Christianity without doctrine

Somewhere between turning twenty and thirty, I lost the belief that Christianity could be broken down to essential truths. Things I was once convinced you “needed to believe in order to be a Christian” have unravelled in my hands.  Rather than describing Christianity as a set of doctrines to be believed, it might be more accurate to talk about Christianity as a way of orienting yourself.

A common teaching I was taught growing up was that you need to believe the “fundamentals” if you are to be a true Christian. But the history of Christianity is not one of a static church that from time to time deviates from its original truth and then reverts back to its original purity. Instead, the history of belief is more like the story of an individual human: one grows, one changes, one makes mistakes, one learns, one evolves. Sometimes for the better, sometimes for the worse. Like an adult returning to his home town after years away finds that he cannot really go home, the church finds it impossible to truly return to the place it was born.

Much of what we might consider fundamental to the essence of Christianity was in fact not viewed as fundamental by the early church. Early Christians believed many things we do not believe today. The doctrines of Christianity took centuries of contentious debate to shape. 

For example, it might be surprising for some to learn that in the first few centuries after Christ, Christians marked their graves, tombs and places of worship, not with symbols of the cross and the resurrection, but with symbols of abundance and blessing – water, fruit, doves. The doctrine of the Trinity, as we understand it today, was only formalised in the fourth century.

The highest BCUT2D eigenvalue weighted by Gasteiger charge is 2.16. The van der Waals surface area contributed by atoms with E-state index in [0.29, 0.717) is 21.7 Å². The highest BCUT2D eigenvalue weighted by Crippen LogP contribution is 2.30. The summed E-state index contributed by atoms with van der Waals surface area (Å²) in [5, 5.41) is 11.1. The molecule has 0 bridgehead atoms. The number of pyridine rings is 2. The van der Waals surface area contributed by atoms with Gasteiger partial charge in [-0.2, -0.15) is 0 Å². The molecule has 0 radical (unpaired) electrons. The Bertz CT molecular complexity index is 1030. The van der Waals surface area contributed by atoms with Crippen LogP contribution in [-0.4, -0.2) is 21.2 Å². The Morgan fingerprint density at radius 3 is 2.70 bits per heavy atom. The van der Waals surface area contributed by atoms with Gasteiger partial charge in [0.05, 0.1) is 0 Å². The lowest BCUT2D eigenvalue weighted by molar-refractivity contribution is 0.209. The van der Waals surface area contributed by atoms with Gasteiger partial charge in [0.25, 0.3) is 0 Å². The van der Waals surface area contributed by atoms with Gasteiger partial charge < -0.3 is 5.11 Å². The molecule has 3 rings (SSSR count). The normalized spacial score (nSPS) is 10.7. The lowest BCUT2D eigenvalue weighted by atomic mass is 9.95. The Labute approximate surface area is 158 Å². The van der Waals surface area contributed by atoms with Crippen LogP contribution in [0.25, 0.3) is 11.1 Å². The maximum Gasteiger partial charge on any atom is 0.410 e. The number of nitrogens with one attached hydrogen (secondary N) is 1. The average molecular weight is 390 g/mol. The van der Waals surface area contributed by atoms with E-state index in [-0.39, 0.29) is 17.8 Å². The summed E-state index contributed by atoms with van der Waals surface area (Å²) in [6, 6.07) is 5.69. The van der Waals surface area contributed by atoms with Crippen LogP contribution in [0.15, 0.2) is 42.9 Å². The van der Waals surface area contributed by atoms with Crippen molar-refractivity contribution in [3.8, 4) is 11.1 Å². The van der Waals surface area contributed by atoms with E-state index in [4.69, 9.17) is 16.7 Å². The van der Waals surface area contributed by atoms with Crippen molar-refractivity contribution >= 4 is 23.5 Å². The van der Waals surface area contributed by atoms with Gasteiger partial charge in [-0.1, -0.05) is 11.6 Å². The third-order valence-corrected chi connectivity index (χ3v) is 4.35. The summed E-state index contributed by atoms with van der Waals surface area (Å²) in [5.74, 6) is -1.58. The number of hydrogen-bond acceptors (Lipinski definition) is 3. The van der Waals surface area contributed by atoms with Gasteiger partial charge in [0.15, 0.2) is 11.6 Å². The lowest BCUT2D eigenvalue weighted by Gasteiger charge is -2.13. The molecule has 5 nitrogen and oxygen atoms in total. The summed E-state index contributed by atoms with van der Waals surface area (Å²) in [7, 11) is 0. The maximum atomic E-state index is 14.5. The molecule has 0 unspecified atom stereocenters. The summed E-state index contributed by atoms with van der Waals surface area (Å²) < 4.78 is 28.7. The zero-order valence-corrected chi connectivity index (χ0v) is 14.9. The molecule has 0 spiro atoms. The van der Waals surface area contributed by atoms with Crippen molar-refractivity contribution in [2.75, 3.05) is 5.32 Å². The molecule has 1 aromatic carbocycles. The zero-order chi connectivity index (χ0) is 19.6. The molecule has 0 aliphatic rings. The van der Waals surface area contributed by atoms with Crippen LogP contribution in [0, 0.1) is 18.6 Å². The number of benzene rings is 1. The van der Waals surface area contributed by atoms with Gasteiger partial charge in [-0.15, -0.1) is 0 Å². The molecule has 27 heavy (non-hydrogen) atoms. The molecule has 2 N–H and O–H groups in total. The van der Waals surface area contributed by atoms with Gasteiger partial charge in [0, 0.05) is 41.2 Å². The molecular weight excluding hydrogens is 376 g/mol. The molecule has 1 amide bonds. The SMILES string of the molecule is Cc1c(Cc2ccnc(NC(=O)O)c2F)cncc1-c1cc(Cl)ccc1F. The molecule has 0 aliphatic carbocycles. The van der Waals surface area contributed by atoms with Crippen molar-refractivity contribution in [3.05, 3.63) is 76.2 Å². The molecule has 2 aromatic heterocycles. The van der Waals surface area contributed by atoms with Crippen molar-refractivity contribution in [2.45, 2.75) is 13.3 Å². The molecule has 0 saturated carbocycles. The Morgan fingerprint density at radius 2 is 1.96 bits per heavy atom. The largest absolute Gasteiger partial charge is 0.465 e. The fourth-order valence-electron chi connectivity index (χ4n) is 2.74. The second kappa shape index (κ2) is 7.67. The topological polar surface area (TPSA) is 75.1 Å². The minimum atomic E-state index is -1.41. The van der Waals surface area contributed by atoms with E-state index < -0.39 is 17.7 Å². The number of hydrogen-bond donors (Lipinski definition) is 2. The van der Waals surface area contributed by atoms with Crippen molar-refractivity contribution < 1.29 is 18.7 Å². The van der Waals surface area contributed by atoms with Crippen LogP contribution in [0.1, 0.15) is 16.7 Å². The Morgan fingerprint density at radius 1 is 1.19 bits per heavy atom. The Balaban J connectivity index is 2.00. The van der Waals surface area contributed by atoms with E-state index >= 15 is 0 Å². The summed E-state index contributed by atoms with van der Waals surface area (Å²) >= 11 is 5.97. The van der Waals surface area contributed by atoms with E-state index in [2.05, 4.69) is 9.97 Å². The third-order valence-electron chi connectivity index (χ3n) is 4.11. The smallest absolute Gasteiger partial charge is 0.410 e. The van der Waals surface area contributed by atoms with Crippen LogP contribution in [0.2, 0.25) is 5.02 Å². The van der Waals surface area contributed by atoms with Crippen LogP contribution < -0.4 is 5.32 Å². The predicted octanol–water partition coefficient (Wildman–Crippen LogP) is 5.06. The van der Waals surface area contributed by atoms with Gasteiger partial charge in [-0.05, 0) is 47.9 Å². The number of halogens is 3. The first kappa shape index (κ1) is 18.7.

We need not be afraid that there is no permanent unchanging truth. A changing, evolving truth keeps us honest and keeps us growing. No individual or group has the monopoly on truth. Unfortunately, it is human nature that from time to time many will claim to have exclusively possess the truth.

But no-one gets to speak for God. 

After all, who decides which doctrinal differences truly separate us? We have far too many examples of churches and groups who repeat the Pharisees’ mistake of subdividing believers, separating the clean from the unclean, the pure from impure. Can we rely instead then on the scriptures?

But the scriptures themselves were subject to a process whereby humans using reason and judgment made conclusions about which scriptures were canonical and which were not. Did they have their own motives? Even if we accept that the canon came through to us unaffected by human ambitions, the scriptures themselves require judgement and discretion when applied to one’s life.

If you think the scriptures can be applied literally without discernment, try “living biblically” with Mark 9:43 -

If your hand causes you to stumble, cut it off. It is better for you to enter life maimed than with two hands to go into hell, where the fire never goes out.


There are no easy answers in Christianity. We are forced to figure this out for ourselves. It is hard to be honest with our intellect; many of us prefer appealing to authority to make choices on our behalf.

Christianity is not a set of beliefs. It is an orientation – a goal one walks towards.  


One Comment

  1. Faith-based religion is strange as a mode of thinking. If evidence indicates a belief is wrong, the believer will do whatever intellectual gymnastics necessary to reconcile reality with doctrine. Contrast this with science, history, philosophy, or any other form of rational thought. If new evidence emerges, theories are adjusted. Thought is a product of the human mind. Theories of models of how reality works or what reality is. Why shouldn’t doctrine be modified in the face of new information?

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